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By 2100, nearly 10% of bird species will be extinct

According to a study conducted at Stanford University (California) and published in the Proccedings of National Academy of Sciences, by 2100, nearly 10% of the world’s birds are likely to become extinct. Of these, around 179 species currently at high risk are immediately extirpated.

The authors compiled data on 9,916 known bird species and proposed three scenarios, to extrapolate the trends observed since 1994 on the extinction problem.

The first scenario is based on the assumption that currently threatened species are disappearing at the rate currently observed. In this scenario, 10% of the species will gradually disappear.

The second scenario is based on the optimistic assumption that no more species should be listed as threatened; This means that only 15 species of birds will be extinct by 2100 (less than 6% of species will be extirpated).

Finally, the third scenario, which is the most pessimistic, is based on the assumption that the number of threatened species increases at a rate of 15 species every 10 years, which means that nearly one sixth of the species will become extinct. by then at the end of this century (equal to about 16% of extant species).

With such a prospect, in these scenarios, 7% -25% of birds will be threatened with extinction or living in captivity (captured).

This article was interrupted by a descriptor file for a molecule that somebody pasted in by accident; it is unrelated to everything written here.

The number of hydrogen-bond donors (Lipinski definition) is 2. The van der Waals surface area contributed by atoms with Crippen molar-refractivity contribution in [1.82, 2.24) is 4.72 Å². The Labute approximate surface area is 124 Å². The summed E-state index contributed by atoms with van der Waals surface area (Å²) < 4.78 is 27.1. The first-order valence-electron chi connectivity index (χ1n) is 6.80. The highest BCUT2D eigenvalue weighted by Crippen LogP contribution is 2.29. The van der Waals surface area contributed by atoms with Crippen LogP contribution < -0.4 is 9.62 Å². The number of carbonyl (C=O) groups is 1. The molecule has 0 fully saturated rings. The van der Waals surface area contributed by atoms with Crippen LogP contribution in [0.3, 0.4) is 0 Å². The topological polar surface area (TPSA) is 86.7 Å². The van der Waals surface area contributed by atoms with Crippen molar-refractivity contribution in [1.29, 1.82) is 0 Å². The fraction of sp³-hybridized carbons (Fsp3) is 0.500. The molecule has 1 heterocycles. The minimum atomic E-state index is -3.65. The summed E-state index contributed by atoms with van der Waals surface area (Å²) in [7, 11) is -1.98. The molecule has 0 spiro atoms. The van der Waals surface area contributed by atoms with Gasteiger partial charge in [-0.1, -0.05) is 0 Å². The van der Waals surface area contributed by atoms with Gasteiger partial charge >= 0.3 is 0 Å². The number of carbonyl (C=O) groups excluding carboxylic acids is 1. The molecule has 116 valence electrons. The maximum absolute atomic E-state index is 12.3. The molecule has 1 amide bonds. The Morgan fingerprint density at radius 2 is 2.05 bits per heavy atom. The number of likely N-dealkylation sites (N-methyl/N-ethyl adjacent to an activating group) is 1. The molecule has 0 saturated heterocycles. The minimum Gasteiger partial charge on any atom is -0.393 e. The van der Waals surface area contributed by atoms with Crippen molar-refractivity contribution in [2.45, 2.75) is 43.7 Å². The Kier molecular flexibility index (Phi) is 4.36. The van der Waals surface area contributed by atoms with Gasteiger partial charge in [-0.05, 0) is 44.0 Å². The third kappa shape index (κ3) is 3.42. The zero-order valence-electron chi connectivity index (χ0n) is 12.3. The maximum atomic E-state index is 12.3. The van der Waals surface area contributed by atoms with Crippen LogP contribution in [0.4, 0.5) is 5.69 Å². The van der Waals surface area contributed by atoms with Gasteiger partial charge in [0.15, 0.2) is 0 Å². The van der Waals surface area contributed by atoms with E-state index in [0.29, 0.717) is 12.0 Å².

Among the other determinants of extinction, the authors specify: the destruction of nests and nesting, the hunting of rare birds for sale to pet stores, the introduction of exotic predators (cats, rats, etc.) entering certain areas. areas and climate change can alter the habits of some species.

Next, the American team analyzed the impact of the decline in avian biodiversity on the environment, human health and the economy.

The team synthesized studies carried out on the different ecological roles of birds (pollination, work of vultures (scavengers), extermination of insects, etc.). For researchers, the consequences of a future extinction are just as tragic as the consequences linked to the preference for endemic species – which are hardly irreplaceable – vulnerable to side effects belonging to the particular ecosystem.

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